Pakistan has a genocidal obsession with blasphemy
Whether it is cartoon competitions overseas, or anything remotely affiliated with the Ahmadiyya community, Pakistan has regularly expressed a collective penchant for violent threats to safeguard Islam.
This fixation of looking at everything from the perspective of religion – and that too the most radical version of Islam – self-manifested through the eventual removal of Atif Mian from the Economic Advisory Council.
Couple that with reactions to actual attempts against mocking Islam, and we extricate Pakistan’s obsession with blasphemy that often reaches genocidal proportions, where differences between deliberate attacks on the religion and internal ideological differences are never discerned.
What is even less frequent is the acceptance that neither of these should result in loud calls for mass murders, which the state inevitably also becomes party to.
Caricature of blasphemy
When Danish newspaper Jyllands-Posten published anti-Islam cartoons in February 2006, Pakistan recalled its ambassador from Copenhagen and refused to beef up security around the Danish assembly in Islamabad, in effect paving way for the 2008 bombing.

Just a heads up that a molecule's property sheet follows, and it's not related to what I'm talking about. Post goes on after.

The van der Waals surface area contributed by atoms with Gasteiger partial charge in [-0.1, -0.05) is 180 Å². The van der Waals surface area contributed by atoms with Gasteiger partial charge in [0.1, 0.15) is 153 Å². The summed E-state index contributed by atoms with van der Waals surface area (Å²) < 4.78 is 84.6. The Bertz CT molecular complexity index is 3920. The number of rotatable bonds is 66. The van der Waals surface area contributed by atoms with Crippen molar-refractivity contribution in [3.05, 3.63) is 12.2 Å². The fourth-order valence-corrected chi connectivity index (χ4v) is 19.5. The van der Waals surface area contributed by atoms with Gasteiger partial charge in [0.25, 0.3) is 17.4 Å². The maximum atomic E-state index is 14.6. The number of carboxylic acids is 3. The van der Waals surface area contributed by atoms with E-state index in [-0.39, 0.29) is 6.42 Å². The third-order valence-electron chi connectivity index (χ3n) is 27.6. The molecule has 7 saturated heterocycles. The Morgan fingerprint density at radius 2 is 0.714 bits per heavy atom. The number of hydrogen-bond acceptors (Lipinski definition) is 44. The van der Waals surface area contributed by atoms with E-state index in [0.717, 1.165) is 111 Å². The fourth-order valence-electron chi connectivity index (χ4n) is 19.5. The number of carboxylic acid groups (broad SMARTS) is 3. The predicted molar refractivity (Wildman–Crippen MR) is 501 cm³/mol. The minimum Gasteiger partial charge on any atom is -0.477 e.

Only a week after Charlie Hebdo’s office was targeted in January 2015 for similar caricaturing, Pakistan passed a resolution against the French satirical publication who had lost nine of their journalists in the terror attack. Nationwide protests calling for mass murders were led by UN designated terrorists in Pakistan, which naturally turned violent.
Similarly, September 21, 2012 was designated as a holiday for the country as ‘Youm-e-Ishq-e-Rasool’ (Love of Prophet Day) after the film Innocence of Muslims was released. 20 people were killed, over 200 injured, as the country expressed their ‘love’ by damaging its own property and murdering its own people. Pakistan then proceeded to ban YouTube for three years.
Hence, when Dutch lawmaker Geert Wilders planned the cartoon competition, more than any other Muslim state in the world, Pakistan was under the spotlight where violent protests were once again expected.
Prime Minister Imran Khan had already vowed to take up the cause at the United Nations, but it was the radical Islamist Tehrik-e-Labbaik Pakistan (TLP) that posed the greatest threat to the law and order situation in Pakistan – more so than the Netherlands.